From Staff Reports

The number of U.S. rigs drilling for oil and natural gas fell again in the past week, bringing the combined count to its lowest level since early 2018. The number of oil rigs was down six while gas-directed rigs fell by two.

In its weekly report Friday, Baker Hughes said the week ended with 764 rigs drilling primarily for oil and 169 seeking gas. A year ago, 869 oil rigs were at work, and 186 gas rigs.

The number of working oil rigs now has fallen for six weeks straight, the longest stretch of declines since March.

The oil rig count, an early indicator of future output, has declined over the past eight months as independent exploration and production companies cut spending on new drilling to focus more on earnings growth instead of increased output.

The latest declines were reported as the International Energy Agency said Friday the U.S.-China trade war and a decline in world economic growth are weakening demand for oil. The Paris-based agency, which advises many developed countries on energy policies, cut its forecast for oil demand growth this year to 1.1 million barrels a day and next year to 1.3 million barrels a day.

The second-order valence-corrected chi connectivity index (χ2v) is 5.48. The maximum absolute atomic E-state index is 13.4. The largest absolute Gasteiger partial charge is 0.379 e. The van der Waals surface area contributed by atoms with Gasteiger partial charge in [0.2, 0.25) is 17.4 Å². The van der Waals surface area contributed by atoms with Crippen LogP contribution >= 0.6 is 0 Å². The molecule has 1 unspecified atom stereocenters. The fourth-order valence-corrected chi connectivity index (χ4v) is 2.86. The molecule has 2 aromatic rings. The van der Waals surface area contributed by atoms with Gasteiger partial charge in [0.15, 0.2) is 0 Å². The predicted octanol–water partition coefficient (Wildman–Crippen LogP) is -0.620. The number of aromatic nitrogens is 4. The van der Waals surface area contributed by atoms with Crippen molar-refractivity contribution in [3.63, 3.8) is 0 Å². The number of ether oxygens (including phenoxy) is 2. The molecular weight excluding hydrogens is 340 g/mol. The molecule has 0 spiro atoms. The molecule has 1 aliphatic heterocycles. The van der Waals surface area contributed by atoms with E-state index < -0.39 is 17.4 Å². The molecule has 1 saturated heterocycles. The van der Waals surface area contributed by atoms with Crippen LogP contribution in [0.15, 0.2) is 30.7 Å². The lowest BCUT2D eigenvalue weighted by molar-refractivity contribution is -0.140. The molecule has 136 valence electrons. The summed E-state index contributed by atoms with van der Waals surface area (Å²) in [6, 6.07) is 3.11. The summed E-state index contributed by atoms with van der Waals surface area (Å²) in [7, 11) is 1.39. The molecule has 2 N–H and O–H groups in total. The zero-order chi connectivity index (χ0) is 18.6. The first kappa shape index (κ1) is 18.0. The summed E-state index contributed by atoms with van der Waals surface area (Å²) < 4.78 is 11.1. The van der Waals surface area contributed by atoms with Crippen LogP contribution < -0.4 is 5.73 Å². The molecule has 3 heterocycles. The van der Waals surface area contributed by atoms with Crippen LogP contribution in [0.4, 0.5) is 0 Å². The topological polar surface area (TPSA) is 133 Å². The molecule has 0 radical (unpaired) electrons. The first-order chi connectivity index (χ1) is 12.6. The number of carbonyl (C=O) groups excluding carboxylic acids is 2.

By state, Alaska saw the week’s biggest decline, losing four rigs to leave eight at work. Louisiana lost two, to 59, and Oklahoma lost two, to 86. Texas lost one, leaving 454 at work.

By major basin, drillers shut down three rigs in Oklahoma’s Cana Woodford, leaving 45 there. The East Texas-Louisiana Haynesville Shale lost a pair, to 50.

Not all major plays saw declines. The West Texas-New Mexico Permian Basin gained a pair, to 444. The Panhandle’s Granite Wash also added two rigs, to four.

U.S. benchmark crude increased nearly $2 per barrel Friday, supported by a drop in European inventories and OPEC output cuts, and despite the International Energy Agency report.

U.S. oil rose $1.96, or 3.7 percent, to close at $54.50 per barrel in New York.

Brent crude, the international benchmark gained $1.15, or 2%, to settle at $58.53 a barrel in London.